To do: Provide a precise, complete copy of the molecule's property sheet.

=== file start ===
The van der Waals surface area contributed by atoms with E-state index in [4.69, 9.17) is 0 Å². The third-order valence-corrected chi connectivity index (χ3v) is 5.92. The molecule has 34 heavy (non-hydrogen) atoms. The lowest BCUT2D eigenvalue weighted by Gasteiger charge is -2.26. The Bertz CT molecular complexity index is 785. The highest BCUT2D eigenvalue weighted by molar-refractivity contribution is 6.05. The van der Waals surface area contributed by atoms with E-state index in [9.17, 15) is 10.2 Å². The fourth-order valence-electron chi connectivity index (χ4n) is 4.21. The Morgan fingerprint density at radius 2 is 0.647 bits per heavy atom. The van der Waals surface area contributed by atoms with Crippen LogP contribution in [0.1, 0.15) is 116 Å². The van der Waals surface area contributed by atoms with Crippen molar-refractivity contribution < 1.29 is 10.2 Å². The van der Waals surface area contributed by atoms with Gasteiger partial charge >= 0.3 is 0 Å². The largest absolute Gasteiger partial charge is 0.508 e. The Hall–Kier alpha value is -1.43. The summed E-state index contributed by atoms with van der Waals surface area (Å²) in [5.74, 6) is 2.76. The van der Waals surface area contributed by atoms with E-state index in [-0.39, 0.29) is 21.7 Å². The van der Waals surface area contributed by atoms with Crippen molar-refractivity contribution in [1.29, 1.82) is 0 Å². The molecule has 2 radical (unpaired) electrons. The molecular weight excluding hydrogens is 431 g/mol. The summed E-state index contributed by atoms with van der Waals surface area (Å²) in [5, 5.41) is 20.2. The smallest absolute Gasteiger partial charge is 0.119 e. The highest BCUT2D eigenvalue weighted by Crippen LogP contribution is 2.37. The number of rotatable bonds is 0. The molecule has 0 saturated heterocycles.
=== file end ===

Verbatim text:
The van der Waals surface area contributed by atoms with E-state index in [4.69, 9.17) is 0 Å². The third-order valence-corrected chi connectivity index (χ3v) is 5.92. The molecule has 34 heavy (non-hydrogen) atoms. The lowest BCUT2D eigenvalue weighted by Gasteiger charge is -2.26. The Bertz CT molecular complexity index is 785. The highest BCUT2D eigenvalue weighted by molar-refractivity contribution is 6.05. The van der Waals surface area contributed by atoms with E-state index in [9.17, 15) is 10.2 Å². The fourth-order valence-electron chi connectivity index (χ4n) is 4.21. The Morgan fingerprint density at radius 2 is 0.647 bits per heavy atom. The van der Waals surface area contributed by atoms with Crippen LogP contribution in [0.1, 0.15) is 116 Å². The van der Waals surface area contributed by atoms with Crippen molar-refractivity contribution < 1.29 is 10.2 Å². The van der Waals surface area contributed by atoms with Gasteiger partial charge >= 0.3 is 0 Å². The largest absolute Gasteiger partial charge is 0.508 e. The Hall–Kier alpha value is -1.43. The summed E-state index contributed by atoms with van der Waals surface area (Å²) in [5.74, 6) is 2.76. The van der Waals surface area contributed by atoms with E-state index in [-0.39, 0.29) is 21.7 Å². The van der Waals surface area contributed by atoms with Crippen molar-refractivity contribution in [1.29, 1.82) is 0 Å². The molecule has 2 radical (unpaired) electrons. The molecular weight excluding hydrogens is 431 g/mol. The summed E-state index contributed by atoms with van der Waals surface area (Å²) in [5, 5.41) is 20.2. The smallest absolute Gasteiger partial charge is 0.119 e. The highest BCUT2D eigenvalue weighted by Crippen LogP contribution is 2.37. The number of rotatable bonds is 0. The molecule has 0 saturated heterocycles.